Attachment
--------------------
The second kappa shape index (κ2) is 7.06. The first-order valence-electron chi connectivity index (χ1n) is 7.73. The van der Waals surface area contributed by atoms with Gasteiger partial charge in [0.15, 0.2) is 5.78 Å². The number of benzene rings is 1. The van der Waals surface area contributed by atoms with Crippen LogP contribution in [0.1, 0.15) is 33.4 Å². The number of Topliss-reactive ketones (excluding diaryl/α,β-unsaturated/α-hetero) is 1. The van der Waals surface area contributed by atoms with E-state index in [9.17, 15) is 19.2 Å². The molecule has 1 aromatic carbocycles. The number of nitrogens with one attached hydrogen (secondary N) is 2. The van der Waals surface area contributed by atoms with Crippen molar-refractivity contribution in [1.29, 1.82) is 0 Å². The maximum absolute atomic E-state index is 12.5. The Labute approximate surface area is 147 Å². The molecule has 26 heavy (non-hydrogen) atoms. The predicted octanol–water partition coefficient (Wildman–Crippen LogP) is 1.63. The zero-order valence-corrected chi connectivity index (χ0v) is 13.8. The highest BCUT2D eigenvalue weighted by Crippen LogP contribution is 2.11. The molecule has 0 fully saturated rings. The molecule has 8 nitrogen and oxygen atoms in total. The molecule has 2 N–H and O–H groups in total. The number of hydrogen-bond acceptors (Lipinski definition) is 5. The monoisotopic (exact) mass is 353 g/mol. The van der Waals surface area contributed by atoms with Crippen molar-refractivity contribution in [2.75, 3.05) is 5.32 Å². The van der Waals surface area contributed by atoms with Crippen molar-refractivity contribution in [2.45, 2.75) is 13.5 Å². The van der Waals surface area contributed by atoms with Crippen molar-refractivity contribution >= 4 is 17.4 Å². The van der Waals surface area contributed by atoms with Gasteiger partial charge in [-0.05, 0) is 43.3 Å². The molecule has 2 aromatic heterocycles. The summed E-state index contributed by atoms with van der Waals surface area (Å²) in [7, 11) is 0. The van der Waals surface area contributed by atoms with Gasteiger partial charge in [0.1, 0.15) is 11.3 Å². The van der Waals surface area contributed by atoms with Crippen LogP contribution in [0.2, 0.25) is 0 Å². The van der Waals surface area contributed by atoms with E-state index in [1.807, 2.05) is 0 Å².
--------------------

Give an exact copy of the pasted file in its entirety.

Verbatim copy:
The second kappa shape index (κ2) is 7.06. The first-order valence-electron chi connectivity index (χ1n) is 7.73. The van der Waals surface area contributed by atoms with Gasteiger partial charge in [0.15, 0.2) is 5.78 Å². The number of benzene rings is 1. The van der Waals surface area contributed by atoms with Crippen LogP contribution in [0.1, 0.15) is 33.4 Å². The number of Topliss-reactive ketones (excluding diaryl/α,β-unsaturated/α-hetero) is 1. The van der Waals surface area contributed by atoms with E-state index in [9.17, 15) is 19.2 Å². The molecule has 1 aromatic carbocycles. The number of nitrogens with one attached hydrogen (secondary N) is 2. The van der Waals surface area contributed by atoms with Crippen molar-refractivity contribution in [1.29, 1.82) is 0 Å². The maximum absolute atomic E-state index is 12.5. The Labute approximate surface area is 147 Å². The molecule has 26 heavy (non-hydrogen) atoms. The predicted octanol–water partition coefficient (Wildman–Crippen LogP) is 1.63. The zero-order valence-corrected chi connectivity index (χ0v) is 13.8. The highest BCUT2D eigenvalue weighted by Crippen LogP contribution is 2.11. The molecule has 0 fully saturated rings. The molecule has 8 nitrogen and oxygen atoms in total. The molecule has 2 N–H and O–H groups in total. The number of hydrogen-bond acceptors (Lipinski definition) is 5. The monoisotopic (exact) mass is 353 g/mol. The van der Waals surface area contributed by atoms with Crippen molar-refractivity contribution in [2.75, 3.05) is 5.32 Å². The van der Waals surface area contributed by atoms with Crippen molar-refractivity contribution in [2.45, 2.75) is 13.5 Å². The van der Waals surface area contributed by atoms with Crippen molar-refractivity contribution >= 4 is 17.4 Å². The van der Waals surface area contributed by atoms with Gasteiger partial charge in [-0.05, 0) is 43.3 Å². The molecule has 2 aromatic heterocycles. The summed E-state index contributed by atoms with van der Waals surface area (Å²) in [7, 11) is 0. The van der Waals surface area contributed by atoms with Gasteiger partial charge in [0.1, 0.15) is 11.3 Å². The van der Waals surface area contributed by atoms with Crippen LogP contribution in [0.2, 0.25) is 0 Å². The van der Waals surface area contributed by atoms with E-state index in [1.807, 2.05) is 0 Å².